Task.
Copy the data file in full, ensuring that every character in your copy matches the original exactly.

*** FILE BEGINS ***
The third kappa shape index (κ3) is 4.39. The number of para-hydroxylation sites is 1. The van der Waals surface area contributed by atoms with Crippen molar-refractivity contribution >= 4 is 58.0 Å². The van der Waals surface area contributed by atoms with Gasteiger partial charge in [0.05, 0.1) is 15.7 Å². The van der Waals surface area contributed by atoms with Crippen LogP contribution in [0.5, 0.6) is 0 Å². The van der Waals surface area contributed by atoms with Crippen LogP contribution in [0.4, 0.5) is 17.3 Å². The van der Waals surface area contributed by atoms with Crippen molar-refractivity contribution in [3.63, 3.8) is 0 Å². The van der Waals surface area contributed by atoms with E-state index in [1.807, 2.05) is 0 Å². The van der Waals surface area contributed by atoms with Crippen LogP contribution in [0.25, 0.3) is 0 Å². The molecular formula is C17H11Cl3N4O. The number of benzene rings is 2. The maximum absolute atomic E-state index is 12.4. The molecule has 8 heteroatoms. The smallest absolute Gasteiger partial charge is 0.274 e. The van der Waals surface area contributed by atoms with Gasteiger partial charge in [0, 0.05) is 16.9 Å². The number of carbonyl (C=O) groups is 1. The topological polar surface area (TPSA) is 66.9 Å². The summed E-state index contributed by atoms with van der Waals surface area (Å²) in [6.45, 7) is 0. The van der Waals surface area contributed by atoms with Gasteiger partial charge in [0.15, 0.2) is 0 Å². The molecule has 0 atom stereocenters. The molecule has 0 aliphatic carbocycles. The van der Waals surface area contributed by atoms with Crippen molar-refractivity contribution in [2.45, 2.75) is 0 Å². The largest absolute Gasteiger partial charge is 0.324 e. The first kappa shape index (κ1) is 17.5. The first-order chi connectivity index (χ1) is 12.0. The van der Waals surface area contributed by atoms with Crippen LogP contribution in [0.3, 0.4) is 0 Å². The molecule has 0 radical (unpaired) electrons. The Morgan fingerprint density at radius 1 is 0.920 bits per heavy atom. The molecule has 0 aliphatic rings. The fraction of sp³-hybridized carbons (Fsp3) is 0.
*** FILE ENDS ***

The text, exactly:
The third kappa shape index (κ3) is 4.39. The number of para-hydroxylation sites is 1. The van der Waals surface area contributed by atoms with Crippen molar-refractivity contribution >= 4 is 58.0 Å². The van der Waals surface area contributed by atoms with Gasteiger partial charge in [0.05, 0.1) is 15.7 Å². The van der Waals surface area contributed by atoms with Crippen LogP contribution in [0.5, 0.6) is 0 Å². The van der Waals surface area contributed by atoms with Crippen LogP contribution in [0.4, 0.5) is 17.3 Å². The van der Waals surface area contributed by atoms with Crippen molar-refractivity contribution in [3.63, 3.8) is 0 Å². The van der Waals surface area contributed by atoms with E-state index in [1.807, 2.05) is 0 Å². The van der Waals surface area contributed by atoms with Crippen LogP contribution in [0.25, 0.3) is 0 Å². The molecular formula is C17H11Cl3N4O. The number of benzene rings is 2. The maximum absolute atomic E-state index is 12.4. The molecule has 8 heteroatoms. The smallest absolute Gasteiger partial charge is 0.274 e. The van der Waals surface area contributed by atoms with Gasteiger partial charge in [0, 0.05) is 16.9 Å². The number of carbonyl (C=O) groups is 1. The topological polar surface area (TPSA) is 66.9 Å². The summed E-state index contributed by atoms with van der Waals surface area (Å²) in [6.45, 7) is 0. The van der Waals surface area contributed by atoms with Gasteiger partial charge in [0.15, 0.2) is 0 Å². The molecule has 0 atom stereocenters. The molecule has 0 aliphatic carbocycles. The van der Waals surface area contributed by atoms with Crippen molar-refractivity contribution in [2.45, 2.75) is 0 Å². The largest absolute Gasteiger partial charge is 0.324 e. The first kappa shape index (κ1) is 17.5. The first-order chi connectivity index (χ1) is 12.0. The van der Waals surface area contributed by atoms with Crippen LogP contribution in [0.3, 0.4) is 0 Å². The molecule has 0 radical (unpaired) electrons. The Morgan fingerprint density at radius 1 is 0.920 bits per heavy atom. The molecule has 0 aliphatic rings. The fraction of sp³-hybridized carbons (Fsp3) is 0.